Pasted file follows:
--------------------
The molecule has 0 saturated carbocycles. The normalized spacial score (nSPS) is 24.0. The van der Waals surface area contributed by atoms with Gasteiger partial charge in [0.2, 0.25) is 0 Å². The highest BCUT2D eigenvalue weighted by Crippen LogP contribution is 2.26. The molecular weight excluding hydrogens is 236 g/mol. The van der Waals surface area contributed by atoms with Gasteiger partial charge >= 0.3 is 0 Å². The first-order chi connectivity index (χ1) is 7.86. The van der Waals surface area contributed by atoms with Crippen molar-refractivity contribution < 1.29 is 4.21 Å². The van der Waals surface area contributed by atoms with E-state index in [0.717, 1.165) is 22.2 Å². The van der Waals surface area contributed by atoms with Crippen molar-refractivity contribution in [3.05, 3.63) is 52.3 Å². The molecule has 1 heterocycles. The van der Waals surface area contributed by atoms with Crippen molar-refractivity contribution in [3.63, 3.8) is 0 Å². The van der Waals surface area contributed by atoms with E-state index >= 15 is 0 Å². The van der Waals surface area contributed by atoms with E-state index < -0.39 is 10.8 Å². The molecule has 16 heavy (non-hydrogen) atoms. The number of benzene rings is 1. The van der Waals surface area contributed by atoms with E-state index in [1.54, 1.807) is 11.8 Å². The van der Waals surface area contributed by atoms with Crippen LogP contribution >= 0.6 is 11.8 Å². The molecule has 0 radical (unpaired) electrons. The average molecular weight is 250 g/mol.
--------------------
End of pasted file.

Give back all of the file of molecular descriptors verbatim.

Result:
The molecule has 0 saturated carbocycles. The normalized spacial score (nSPS) is 24.0. The van der Waals surface area contributed by atoms with Gasteiger partial charge in [0.2, 0.25) is 0 Å². The highest BCUT2D eigenvalue weighted by Crippen LogP contribution is 2.26. The molecular weight excluding hydrogens is 236 g/mol. The van der Waals surface area contributed by atoms with Gasteiger partial charge >= 0.3 is 0 Å². The first-order chi connectivity index (χ1) is 7.86. The van der Waals surface area contributed by atoms with Crippen molar-refractivity contribution < 1.29 is 4.21 Å². The van der Waals surface area contributed by atoms with E-state index in [0.717, 1.165) is 22.2 Å². The van der Waals surface area contributed by atoms with Crippen molar-refractivity contribution in [3.05, 3.63) is 52.3 Å². The molecule has 1 heterocycles. The van der Waals surface area contributed by atoms with Crippen molar-refractivity contribution in [3.63, 3.8) is 0 Å². The van der Waals surface area contributed by atoms with E-state index >= 15 is 0 Å². The van der Waals surface area contributed by atoms with E-state index < -0.39 is 10.8 Å². The molecule has 16 heavy (non-hydrogen) atoms. The number of benzene rings is 1. The van der Waals surface area contributed by atoms with E-state index in [1.54, 1.807) is 11.8 Å². The van der Waals surface area contributed by atoms with Crippen LogP contribution >= 0.6 is 11.8 Å². The molecule has 0 radical (unpaired) electrons. The average molecular weight is 250 g/mol.